A geomagnetic storm is a temporary disturbance in the magnetic field surrounding Earth. Flares on the sun and/or coronal mass ejections (aka CMEs) cause these storms. When a flare erupts on the sun’s surface – and a CME, or cloud of charged particles, goes hurtling outward from the sun – a geomagnetic storm might follow a few days later. Earth would need to be in the path of the CME in order for the geomagnetic storm to take place.
The frequency of geomagnetic storms increases and decreases with the 11-year cycle of activity on the sun. During solar maximum, geomagnetic storms occur more often.
During geomagnetic storms, people at far northern and southern latitudes on Earth see increased displays of the beautiful aurorae, or northern and southern lights.
The last solar cycle – cycle number 24 – peaked in April 2014. It was a substantially quieter peak than other recent solar cycles, with sunspot numbers and other activity on the sun down to a level that hadn’t seen since cycles 12 to 15 (1878-1923).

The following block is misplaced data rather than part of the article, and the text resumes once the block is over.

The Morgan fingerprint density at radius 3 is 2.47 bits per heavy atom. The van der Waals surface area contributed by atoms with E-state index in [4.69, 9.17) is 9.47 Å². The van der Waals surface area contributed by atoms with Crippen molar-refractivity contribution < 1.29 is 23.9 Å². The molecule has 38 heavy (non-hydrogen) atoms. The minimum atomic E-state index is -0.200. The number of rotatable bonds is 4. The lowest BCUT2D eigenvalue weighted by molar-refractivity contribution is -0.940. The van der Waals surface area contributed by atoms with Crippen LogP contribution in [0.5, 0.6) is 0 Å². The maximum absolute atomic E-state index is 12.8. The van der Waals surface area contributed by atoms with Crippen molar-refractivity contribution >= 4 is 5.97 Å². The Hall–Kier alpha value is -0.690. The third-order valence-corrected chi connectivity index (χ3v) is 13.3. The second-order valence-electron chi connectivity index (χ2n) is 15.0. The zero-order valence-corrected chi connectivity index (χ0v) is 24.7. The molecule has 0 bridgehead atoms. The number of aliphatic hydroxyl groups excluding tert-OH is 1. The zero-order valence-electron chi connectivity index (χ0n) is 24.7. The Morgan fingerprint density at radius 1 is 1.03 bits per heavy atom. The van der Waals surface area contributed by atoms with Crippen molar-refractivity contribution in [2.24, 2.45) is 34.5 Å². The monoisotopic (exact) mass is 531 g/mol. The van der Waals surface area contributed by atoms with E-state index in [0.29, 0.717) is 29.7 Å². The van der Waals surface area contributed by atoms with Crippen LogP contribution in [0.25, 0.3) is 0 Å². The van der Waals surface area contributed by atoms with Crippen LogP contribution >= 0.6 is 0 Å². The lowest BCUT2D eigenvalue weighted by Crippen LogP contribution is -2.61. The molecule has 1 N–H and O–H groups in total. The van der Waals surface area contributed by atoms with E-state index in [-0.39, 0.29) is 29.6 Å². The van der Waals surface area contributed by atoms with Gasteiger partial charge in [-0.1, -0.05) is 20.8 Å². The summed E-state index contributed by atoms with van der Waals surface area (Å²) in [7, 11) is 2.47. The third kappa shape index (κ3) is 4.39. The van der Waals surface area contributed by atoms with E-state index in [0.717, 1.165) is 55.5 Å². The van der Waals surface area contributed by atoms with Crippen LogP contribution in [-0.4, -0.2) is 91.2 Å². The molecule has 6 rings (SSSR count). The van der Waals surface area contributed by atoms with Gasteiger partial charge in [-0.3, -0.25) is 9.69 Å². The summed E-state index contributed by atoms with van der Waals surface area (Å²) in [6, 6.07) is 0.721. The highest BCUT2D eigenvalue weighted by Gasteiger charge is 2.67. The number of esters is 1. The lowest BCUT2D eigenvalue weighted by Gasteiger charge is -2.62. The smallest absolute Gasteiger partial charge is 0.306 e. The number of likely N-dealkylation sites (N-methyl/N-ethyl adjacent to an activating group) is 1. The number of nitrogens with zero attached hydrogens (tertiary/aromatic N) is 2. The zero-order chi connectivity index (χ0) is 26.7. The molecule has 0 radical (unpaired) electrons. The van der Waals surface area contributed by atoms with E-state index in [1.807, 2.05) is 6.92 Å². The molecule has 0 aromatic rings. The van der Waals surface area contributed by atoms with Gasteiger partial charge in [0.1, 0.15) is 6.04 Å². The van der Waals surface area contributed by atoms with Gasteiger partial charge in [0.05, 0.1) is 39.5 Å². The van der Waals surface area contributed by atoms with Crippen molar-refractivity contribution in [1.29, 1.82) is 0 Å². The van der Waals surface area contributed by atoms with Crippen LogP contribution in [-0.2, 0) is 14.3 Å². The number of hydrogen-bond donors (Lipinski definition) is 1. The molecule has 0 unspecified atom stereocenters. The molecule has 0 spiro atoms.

The coming solar cycle – cycle number 25 – might start around late 2019 and continue through 2030.
Bottom line: Geomagnetic storms are disturbances in Earth’s magnetic field, caused by activity on the sun.
Deborah Byrd created the EarthSky radio series in 1991 and founded EarthSky.org in 1994. Today, she serves as Editor-in-Chief of this website. She has won a galaxy of awards from the broadcasting and science communities, including having an asteroid named 3505 Byrd in her honor. A science communicator and educator since 1976, Byrd believes in science as a force for good in the world and a vital tool for the 21st century. "Being an EarthSky editor is like hosting a big global party for cool nature-lovers," she says.